Logical constants are always given the same meaning by every interpretation of the standard kind, so that only the meanings of the non-logical symbols are changed. Logical constants include quantifier symbols ∀ ("all") and ∃ ("some"), symbols for logical connectives ∧ ("and"), ∨ ("or"), ¬ ("not"), parentheses and other grouping symbols, and (in many treatments) the equality symbol =.
Some of the logical symbols of a language (other than quantifiers) are truth-functional connectives that represent truth functions — functions that take truth values as arguments and return truth values as outputs (in other words, these are operations on truth values of sentences).
The truth-functional connectives enable compound sentences to be built up from simpler sentences. In this way, the truth value of the compound sentence is defined as a certain truth function of the truth values of the simpler sentences. The connectives are usually taken to be logical constants, meaning that the meaning of the connectives is always the same, independent of what interpretations are given to the other symbols in a formula.
So under a given interpretation of all the sentence letters Φ and Ψ (i.e., after assigning a truth-value to each sentence letter), we can determine the truth-values of all formulas that have them as constituents, as a function of the logical connectives. The following table shows how this kind of thing looks. The first two columns show the truth-values of the sentence letters as determined by the four possible interpretations. The other columns show the truth-values of formulas built from these sentence letters, with truth-values determined recursively.
Given any truth assignment for a set of propositional symbols, there is a unique extension to an interpretation for all the propositional formulas built up from those variables. This extended interpretation is defined inductively, using the truth-table definitions of the logical connectives discussed above.
For example, in the language of rings, there are constant symbols 0 and 1, two binary function symbols + and ·, and no binary relation symbols. (Here the equality relation is taken as a logical constant.)
Again, we might define a first-order language L, as consisting of individual symbols a, b, and c; predicate symbols F, G, H, I and J; variables x, y, z; no function letters; no sentential symbols.
Given a signature σ, the corresponding formal language is known as the set of σ-formulas. Each σ-formula is built up out of atomic formulas by means of logical connectives; atomic formulas are built from terms using predicate symbols. The formal definition of the set of σ-formulas proceeds in the other direction: first, terms are assembled from the constant and function symbols together with the variables. Then, terms can be combined into an atomic formula using a predicate symbol (relation symbol) from the signature or the special predicate symbol "=" for equality (see the section "Interpreting equality" below). Finally, the formulas of the language are assembled from atomic formulas using the logical connectives and quantifiers.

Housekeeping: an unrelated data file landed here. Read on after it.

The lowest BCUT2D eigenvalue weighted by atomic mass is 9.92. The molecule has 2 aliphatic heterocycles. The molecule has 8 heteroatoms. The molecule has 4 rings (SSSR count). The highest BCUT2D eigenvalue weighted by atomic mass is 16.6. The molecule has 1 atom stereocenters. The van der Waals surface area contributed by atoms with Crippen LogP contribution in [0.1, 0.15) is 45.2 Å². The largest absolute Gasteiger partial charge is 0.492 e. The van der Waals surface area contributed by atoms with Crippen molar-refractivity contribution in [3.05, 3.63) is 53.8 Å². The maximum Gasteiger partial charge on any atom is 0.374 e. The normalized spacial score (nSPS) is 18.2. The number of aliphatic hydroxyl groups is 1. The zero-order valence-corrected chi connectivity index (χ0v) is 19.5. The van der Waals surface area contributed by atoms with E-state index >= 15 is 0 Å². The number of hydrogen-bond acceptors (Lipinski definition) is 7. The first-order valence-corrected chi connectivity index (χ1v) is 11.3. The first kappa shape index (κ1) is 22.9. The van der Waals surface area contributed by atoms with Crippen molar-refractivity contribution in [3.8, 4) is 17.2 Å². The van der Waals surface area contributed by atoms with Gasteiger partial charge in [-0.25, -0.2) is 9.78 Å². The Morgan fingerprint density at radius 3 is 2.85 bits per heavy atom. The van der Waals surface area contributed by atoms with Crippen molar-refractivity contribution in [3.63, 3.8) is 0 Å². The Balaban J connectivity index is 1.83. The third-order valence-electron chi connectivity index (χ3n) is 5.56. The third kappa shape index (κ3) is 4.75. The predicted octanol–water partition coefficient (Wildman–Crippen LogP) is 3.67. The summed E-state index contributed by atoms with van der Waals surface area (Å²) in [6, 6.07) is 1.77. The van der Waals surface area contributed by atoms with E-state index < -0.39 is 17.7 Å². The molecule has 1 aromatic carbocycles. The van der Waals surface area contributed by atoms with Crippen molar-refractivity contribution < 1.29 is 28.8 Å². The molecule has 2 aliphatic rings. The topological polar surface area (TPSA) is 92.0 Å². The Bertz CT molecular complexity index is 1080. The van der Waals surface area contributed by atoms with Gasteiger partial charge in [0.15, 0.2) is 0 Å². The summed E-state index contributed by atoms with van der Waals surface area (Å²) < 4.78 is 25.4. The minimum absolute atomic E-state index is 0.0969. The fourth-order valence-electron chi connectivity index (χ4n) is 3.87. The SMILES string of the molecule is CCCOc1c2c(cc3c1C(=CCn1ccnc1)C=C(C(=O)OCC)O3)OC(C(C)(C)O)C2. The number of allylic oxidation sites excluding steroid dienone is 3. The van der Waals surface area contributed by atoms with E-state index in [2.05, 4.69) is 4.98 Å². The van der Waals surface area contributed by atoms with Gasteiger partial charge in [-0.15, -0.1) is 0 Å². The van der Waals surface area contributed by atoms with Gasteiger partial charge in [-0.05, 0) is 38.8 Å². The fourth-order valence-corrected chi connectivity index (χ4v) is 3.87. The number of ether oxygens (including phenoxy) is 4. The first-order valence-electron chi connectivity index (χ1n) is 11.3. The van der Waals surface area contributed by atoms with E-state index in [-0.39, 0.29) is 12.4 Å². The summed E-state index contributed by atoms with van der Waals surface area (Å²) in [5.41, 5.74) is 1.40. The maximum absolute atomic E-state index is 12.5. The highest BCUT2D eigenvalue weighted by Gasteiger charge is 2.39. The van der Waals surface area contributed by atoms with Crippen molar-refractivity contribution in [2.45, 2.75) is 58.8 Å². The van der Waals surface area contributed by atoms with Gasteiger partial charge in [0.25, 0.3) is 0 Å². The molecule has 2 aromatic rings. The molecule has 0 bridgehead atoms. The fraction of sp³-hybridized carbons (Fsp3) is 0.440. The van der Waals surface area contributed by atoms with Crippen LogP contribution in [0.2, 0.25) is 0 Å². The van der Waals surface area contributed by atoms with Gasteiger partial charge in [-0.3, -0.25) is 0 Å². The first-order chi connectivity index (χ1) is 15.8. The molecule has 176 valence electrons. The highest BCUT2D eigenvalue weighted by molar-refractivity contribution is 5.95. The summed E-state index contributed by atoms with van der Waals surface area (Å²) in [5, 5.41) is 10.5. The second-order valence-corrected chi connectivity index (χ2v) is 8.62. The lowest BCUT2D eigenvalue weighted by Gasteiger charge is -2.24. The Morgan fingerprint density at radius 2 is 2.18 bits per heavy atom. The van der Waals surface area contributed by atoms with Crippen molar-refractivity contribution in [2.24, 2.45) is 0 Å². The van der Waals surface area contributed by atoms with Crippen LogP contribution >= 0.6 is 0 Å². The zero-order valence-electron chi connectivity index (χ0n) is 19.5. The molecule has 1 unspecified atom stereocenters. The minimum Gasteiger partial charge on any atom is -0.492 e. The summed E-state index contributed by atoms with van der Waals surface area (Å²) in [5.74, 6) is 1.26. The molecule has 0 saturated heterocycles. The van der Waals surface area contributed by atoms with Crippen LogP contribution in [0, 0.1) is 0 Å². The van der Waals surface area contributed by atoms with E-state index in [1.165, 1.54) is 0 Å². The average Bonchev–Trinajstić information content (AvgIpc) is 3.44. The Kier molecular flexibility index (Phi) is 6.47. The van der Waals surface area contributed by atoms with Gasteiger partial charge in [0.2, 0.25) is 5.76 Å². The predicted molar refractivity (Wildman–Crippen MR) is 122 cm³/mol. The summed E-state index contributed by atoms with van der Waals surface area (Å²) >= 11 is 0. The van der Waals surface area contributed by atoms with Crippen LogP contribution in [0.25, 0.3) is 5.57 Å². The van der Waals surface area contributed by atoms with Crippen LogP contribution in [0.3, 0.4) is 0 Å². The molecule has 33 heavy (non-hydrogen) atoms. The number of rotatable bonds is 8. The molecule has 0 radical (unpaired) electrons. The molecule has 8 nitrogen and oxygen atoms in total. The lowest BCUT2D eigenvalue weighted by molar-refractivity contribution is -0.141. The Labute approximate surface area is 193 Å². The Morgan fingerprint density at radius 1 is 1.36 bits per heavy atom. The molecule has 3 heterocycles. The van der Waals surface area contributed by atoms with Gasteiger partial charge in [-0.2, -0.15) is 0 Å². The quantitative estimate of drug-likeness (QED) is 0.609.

To ascribe meaning to all sentences of a first-order language, the following information is needed.
As stated above, a first-order interpretation is usually required to specify a nonempty set as the domain of discourse. The reason for this requirement is to guarantee that equivalences such as
Empty relations do not cause any problem for first-order interpretations, because there is no similar notion of passing a relation symbol across a logical connective, enlarging its scope in the process. Thus it is acceptable for relation symbols to be interpreted as being identically false. However, the interpretation of a function symbol must always assign a well-defined and total function to the symbol.
The equality relation is often treated specially in first order logic and other predicate logics. There are two general approaches.
A generalization of first order logic considers languages with more than one sort of variables. The idea is different sorts of variables represent different types of objects. Every sort of variable can be quantified; thus an interpretation for a many-sorted language has a separate domain for each of the sorts of variables to range over (there is an infinite collection of variables of each of the different sorts). Function and relation symbols, in addition to having arities, are specified so that each of their arguments must come from a certain sort.
A formal language for higher-order predicate logic looks much the same as a formal language for first-order logic. The difference is that there are now many different types of variables. Some variables correspond to elements of the domain, as in first-order logic. Other variables correspond to objects of higher type: subsets of the domain, functions from the domain, functions that take a subset of the domain and return a function from the domain to subsets of the domain, etc. All of these types of variables can be quantified.
Many formal languages are associated with a particular interpretation that is used to motivate them. For example, the first-order signature for set theory includes only one binary relation, ∈, which is intended to represent set membership, and the domain of discourse in a first-order theory of the natural numbers is intended to be the set of natural numbers.
There are other uses of the term "interpretation" that are commonly used, which do not refer to the assignment of meanings to formal languages.